Use of food banks in Northern Ireland hits all-time high, according to research
The demand for food banks in Northern Ireland has hit an all-time high, according to research carried out by a charity which supplies them.
The Trussell Trust, which conducted the study, runs a UK-wide network of food banks, 37 of which are in Northern Ireland.
In the past year, the number of emergency food parcels they have provided has increased by 48%.
In total, 25,755 packages were supplied in the 2015/2016 financial year.
Of this number, 11,155 went to children.
According to the statistics, the use of the resource is rising faster in Northern Ireland than in many other areas of the UK.
The charity says low income remains the single biggest reason that people to turn to food banks, followed by benefit delays and unemployment.
David McAuley, CEO of The Trussell Trust, said the ever increasing levels of demand "must not become the new normal".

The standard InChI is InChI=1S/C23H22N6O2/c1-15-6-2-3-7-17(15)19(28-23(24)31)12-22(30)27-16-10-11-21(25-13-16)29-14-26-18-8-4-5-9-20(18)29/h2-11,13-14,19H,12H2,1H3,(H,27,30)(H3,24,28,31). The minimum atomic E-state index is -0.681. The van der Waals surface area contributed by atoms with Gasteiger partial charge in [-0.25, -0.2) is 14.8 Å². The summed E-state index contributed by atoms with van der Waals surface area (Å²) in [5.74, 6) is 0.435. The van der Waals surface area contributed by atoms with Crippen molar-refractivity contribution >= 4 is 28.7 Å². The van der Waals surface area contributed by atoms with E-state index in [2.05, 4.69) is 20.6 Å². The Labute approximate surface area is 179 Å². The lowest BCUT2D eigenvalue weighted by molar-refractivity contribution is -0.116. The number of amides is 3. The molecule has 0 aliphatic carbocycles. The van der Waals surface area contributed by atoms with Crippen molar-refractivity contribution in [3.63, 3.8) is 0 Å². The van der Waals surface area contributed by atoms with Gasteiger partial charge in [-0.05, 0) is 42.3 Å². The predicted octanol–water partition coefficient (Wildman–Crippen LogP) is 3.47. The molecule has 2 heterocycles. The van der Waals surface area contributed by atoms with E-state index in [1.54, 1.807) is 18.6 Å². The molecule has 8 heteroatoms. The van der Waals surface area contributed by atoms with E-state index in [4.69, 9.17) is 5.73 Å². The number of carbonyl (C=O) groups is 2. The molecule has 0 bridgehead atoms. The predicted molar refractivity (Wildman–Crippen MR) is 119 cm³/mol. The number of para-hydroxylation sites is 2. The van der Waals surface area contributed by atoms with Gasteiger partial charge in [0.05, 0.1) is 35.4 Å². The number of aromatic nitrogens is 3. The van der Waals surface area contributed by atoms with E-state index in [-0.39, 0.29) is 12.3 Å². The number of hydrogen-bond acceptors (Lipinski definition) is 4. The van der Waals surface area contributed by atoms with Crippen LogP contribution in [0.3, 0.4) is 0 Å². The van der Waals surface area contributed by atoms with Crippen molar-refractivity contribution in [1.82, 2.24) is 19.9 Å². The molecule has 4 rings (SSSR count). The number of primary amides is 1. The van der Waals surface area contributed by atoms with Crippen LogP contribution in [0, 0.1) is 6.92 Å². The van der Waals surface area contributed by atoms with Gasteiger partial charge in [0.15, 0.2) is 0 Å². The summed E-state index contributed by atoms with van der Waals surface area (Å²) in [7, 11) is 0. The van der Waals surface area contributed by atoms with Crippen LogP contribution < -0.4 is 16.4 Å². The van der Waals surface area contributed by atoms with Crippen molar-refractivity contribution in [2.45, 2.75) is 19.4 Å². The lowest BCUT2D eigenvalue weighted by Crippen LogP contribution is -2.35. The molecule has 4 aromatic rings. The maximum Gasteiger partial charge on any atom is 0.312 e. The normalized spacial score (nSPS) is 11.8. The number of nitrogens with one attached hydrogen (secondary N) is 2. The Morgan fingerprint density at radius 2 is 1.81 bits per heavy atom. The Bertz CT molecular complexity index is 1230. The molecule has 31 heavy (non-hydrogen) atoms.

"Reducing UK hunger will require a collective effort from the voluntary sector, government, businesses and the public," said Mr McAuley.
"The Trussell Trust is keen to work with all these parties to find solutions that stop so many people needing food banks in future."
Ireland Secretary of Unite, Jimmy Kelly, said the figures reflect "the failure of the Northern Ireland Executive to act to raise incomes for the working poor".
"The revelation that 11,125 of those packages went to children exposes the extent to which we are failing to protect the most vulnerable in our society," he said.